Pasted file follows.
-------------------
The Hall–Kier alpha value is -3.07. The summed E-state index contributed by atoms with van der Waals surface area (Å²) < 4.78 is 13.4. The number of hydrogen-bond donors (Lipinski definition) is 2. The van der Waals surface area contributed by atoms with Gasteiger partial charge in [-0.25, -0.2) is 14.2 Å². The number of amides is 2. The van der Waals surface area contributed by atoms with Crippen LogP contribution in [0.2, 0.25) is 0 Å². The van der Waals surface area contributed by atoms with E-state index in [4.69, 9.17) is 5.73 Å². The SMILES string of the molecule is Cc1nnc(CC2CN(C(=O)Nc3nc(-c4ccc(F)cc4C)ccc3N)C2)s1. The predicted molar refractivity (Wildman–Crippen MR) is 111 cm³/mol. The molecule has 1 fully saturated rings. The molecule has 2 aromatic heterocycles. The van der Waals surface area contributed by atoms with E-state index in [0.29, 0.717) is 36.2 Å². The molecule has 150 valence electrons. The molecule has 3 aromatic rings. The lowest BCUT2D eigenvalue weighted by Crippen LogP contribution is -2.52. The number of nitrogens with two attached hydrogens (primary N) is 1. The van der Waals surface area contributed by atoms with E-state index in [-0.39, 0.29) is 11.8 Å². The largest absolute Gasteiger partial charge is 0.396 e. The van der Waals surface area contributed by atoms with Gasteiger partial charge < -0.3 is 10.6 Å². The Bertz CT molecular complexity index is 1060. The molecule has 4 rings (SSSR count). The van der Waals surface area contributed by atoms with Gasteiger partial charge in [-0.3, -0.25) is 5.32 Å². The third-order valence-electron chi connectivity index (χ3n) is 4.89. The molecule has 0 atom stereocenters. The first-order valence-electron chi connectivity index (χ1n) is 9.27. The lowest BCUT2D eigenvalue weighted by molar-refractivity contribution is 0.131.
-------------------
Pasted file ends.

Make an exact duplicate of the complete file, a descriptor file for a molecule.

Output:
The Hall–Kier alpha value is -3.07. The summed E-state index contributed by atoms with van der Waals surface area (Å²) < 4.78 is 13.4. The number of hydrogen-bond donors (Lipinski definition) is 2. The van der Waals surface area contributed by atoms with Gasteiger partial charge in [-0.25, -0.2) is 14.2 Å². The number of amides is 2. The van der Waals surface area contributed by atoms with Crippen LogP contribution in [0.2, 0.25) is 0 Å². The van der Waals surface area contributed by atoms with E-state index in [4.69, 9.17) is 5.73 Å². The SMILES string of the molecule is Cc1nnc(CC2CN(C(=O)Nc3nc(-c4ccc(F)cc4C)ccc3N)C2)s1. The predicted molar refractivity (Wildman–Crippen MR) is 111 cm³/mol. The molecule has 1 fully saturated rings. The molecule has 2 aromatic heterocycles. The van der Waals surface area contributed by atoms with E-state index in [0.29, 0.717) is 36.2 Å². The molecule has 150 valence electrons. The molecule has 3 aromatic rings. The lowest BCUT2D eigenvalue weighted by Crippen LogP contribution is -2.52. The number of nitrogens with two attached hydrogens (primary N) is 1. The van der Waals surface area contributed by atoms with E-state index in [-0.39, 0.29) is 11.8 Å². The largest absolute Gasteiger partial charge is 0.396 e. The van der Waals surface area contributed by atoms with Gasteiger partial charge < -0.3 is 10.6 Å². The Bertz CT molecular complexity index is 1060. The molecule has 4 rings (SSSR count). The van der Waals surface area contributed by atoms with Gasteiger partial charge in [-0.3, -0.25) is 5.32 Å². The third-order valence-electron chi connectivity index (χ3n) is 4.89. The molecule has 0 atom stereocenters. The first-order valence-electron chi connectivity index (χ1n) is 9.27. The lowest BCUT2D eigenvalue weighted by molar-refractivity contribution is 0.131.